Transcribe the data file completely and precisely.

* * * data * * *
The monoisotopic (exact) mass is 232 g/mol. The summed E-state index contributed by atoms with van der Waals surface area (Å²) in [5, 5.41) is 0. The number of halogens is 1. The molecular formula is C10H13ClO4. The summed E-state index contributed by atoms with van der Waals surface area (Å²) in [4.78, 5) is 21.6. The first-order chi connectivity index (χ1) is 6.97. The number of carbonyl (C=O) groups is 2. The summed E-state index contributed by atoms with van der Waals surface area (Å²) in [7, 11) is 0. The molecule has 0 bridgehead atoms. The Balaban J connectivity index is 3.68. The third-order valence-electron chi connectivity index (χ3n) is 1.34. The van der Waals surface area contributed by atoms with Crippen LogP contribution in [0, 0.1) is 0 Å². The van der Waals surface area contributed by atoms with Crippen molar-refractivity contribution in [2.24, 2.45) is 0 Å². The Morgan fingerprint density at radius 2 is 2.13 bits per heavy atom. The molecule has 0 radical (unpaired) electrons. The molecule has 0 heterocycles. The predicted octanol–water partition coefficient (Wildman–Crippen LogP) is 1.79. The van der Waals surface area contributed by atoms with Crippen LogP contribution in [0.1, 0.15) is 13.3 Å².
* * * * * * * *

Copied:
The monoisotopic (exact) mass is 232 g/mol. The summed E-state index contributed by atoms with van der Waals surface area (Å²) in [5, 5.41) is 0. The number of halogens is 1. The molecular formula is C10H13ClO4. The summed E-state index contributed by atoms with van der Waals surface area (Å²) in [4.78, 5) is 21.6. The first-order chi connectivity index (χ1) is 6.97. The number of carbonyl (C=O) groups is 2. The summed E-state index contributed by atoms with van der Waals surface area (Å²) in [7, 11) is 0. The molecule has 0 bridgehead atoms. The Balaban J connectivity index is 3.68. The third-order valence-electron chi connectivity index (χ3n) is 1.34. The van der Waals surface area contributed by atoms with Crippen LogP contribution in [0, 0.1) is 0 Å². The van der Waals surface area contributed by atoms with Crippen molar-refractivity contribution in [2.24, 2.45) is 0 Å². The Morgan fingerprint density at radius 2 is 2.13 bits per heavy atom. The molecule has 0 radical (unpaired) electrons. The molecule has 0 heterocycles. The predicted octanol–water partition coefficient (Wildman–Crippen LogP) is 1.79. The van der Waals surface area contributed by atoms with Crippen LogP contribution in [0.1, 0.15) is 13.3 Å².